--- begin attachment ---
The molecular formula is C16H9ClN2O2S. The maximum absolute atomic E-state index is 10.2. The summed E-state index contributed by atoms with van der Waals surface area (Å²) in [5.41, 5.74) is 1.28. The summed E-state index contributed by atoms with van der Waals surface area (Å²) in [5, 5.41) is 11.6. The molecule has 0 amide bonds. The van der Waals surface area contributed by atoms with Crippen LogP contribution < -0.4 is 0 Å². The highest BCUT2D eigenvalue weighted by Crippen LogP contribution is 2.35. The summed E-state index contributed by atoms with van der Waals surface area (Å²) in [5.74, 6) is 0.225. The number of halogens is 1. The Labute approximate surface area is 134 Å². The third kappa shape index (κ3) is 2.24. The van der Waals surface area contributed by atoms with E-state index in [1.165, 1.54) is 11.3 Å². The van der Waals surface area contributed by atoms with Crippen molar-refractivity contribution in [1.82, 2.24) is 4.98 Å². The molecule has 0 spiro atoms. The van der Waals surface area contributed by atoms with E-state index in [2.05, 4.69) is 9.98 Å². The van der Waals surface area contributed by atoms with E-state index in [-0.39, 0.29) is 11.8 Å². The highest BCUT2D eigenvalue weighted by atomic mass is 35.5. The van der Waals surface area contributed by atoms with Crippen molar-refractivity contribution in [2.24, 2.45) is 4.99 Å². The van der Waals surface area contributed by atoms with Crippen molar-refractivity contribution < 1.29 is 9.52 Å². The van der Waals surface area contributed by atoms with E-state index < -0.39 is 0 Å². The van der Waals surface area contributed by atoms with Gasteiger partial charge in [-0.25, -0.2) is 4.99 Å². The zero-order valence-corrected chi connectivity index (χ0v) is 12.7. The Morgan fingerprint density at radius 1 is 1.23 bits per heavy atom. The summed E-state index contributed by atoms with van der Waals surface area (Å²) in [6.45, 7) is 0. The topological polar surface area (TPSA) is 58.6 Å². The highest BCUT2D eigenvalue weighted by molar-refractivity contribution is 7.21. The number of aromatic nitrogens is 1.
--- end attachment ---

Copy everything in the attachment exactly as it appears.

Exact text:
The molecular formula is C16H9ClN2O2S. The maximum absolute atomic E-state index is 10.2. The summed E-state index contributed by atoms with van der Waals surface area (Å²) in [5.41, 5.74) is 1.28. The summed E-state index contributed by atoms with van der Waals surface area (Å²) in [5, 5.41) is 11.6. The molecule has 0 amide bonds. The van der Waals surface area contributed by atoms with Crippen LogP contribution < -0.4 is 0 Å². The highest BCUT2D eigenvalue weighted by Crippen LogP contribution is 2.35. The summed E-state index contributed by atoms with van der Waals surface area (Å²) in [5.74, 6) is 0.225. The number of halogens is 1. The Labute approximate surface area is 134 Å². The third kappa shape index (κ3) is 2.24. The van der Waals surface area contributed by atoms with E-state index in [1.165, 1.54) is 11.3 Å². The van der Waals surface area contributed by atoms with Crippen molar-refractivity contribution in [1.82, 2.24) is 4.98 Å². The molecule has 0 spiro atoms. The van der Waals surface area contributed by atoms with E-state index in [2.05, 4.69) is 9.98 Å². The van der Waals surface area contributed by atoms with E-state index in [-0.39, 0.29) is 11.8 Å². The highest BCUT2D eigenvalue weighted by atomic mass is 35.5. The van der Waals surface area contributed by atoms with Crippen molar-refractivity contribution in [2.24, 2.45) is 4.99 Å². The van der Waals surface area contributed by atoms with Crippen molar-refractivity contribution < 1.29 is 9.52 Å². The van der Waals surface area contributed by atoms with E-state index < -0.39 is 0 Å². The van der Waals surface area contributed by atoms with Gasteiger partial charge in [-0.25, -0.2) is 4.99 Å². The zero-order valence-corrected chi connectivity index (χ0v) is 12.7. The Morgan fingerprint density at radius 1 is 1.23 bits per heavy atom. The summed E-state index contributed by atoms with van der Waals surface area (Å²) in [6.45, 7) is 0. The topological polar surface area (TPSA) is 58.6 Å². The highest BCUT2D eigenvalue weighted by molar-refractivity contribution is 7.21. The number of aromatic nitrogens is 1.